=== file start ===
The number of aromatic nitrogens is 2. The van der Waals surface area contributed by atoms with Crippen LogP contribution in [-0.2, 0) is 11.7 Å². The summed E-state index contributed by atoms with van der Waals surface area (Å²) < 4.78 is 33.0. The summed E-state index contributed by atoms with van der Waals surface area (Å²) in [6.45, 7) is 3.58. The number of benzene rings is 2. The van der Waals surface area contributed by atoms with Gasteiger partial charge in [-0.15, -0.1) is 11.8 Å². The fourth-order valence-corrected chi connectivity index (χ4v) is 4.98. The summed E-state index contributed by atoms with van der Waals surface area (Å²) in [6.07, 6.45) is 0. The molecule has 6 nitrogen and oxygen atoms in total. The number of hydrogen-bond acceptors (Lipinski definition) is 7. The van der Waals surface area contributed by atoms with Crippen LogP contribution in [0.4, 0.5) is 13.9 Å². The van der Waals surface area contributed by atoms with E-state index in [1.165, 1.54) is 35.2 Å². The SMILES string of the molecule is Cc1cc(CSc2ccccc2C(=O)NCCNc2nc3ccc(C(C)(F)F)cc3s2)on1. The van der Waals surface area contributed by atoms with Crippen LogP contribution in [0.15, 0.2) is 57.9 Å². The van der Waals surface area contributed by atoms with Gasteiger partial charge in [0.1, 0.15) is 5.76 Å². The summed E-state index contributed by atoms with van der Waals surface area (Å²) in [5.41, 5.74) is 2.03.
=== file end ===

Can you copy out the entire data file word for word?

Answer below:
The number of aromatic nitrogens is 2. The van der Waals surface area contributed by atoms with Crippen LogP contribution in [-0.2, 0) is 11.7 Å². The summed E-state index contributed by atoms with van der Waals surface area (Å²) < 4.78 is 33.0. The summed E-state index contributed by atoms with van der Waals surface area (Å²) in [6.45, 7) is 3.58. The number of benzene rings is 2. The van der Waals surface area contributed by atoms with Gasteiger partial charge in [-0.15, -0.1) is 11.8 Å². The fourth-order valence-corrected chi connectivity index (χ4v) is 4.98. The summed E-state index contributed by atoms with van der Waals surface area (Å²) in [6.07, 6.45) is 0. The molecule has 6 nitrogen and oxygen atoms in total. The number of hydrogen-bond acceptors (Lipinski definition) is 7. The van der Waals surface area contributed by atoms with Crippen LogP contribution in [0.4, 0.5) is 13.9 Å². The van der Waals surface area contributed by atoms with E-state index in [1.165, 1.54) is 35.2 Å². The SMILES string of the molecule is Cc1cc(CSc2ccccc2C(=O)NCCNc2nc3ccc(C(C)(F)F)cc3s2)on1. The van der Waals surface area contributed by atoms with Crippen LogP contribution in [0.15, 0.2) is 57.9 Å². The van der Waals surface area contributed by atoms with Gasteiger partial charge in [0.1, 0.15) is 5.76 Å². The summed E-state index contributed by atoms with van der Waals surface area (Å²) in [5.41, 5.74) is 2.03.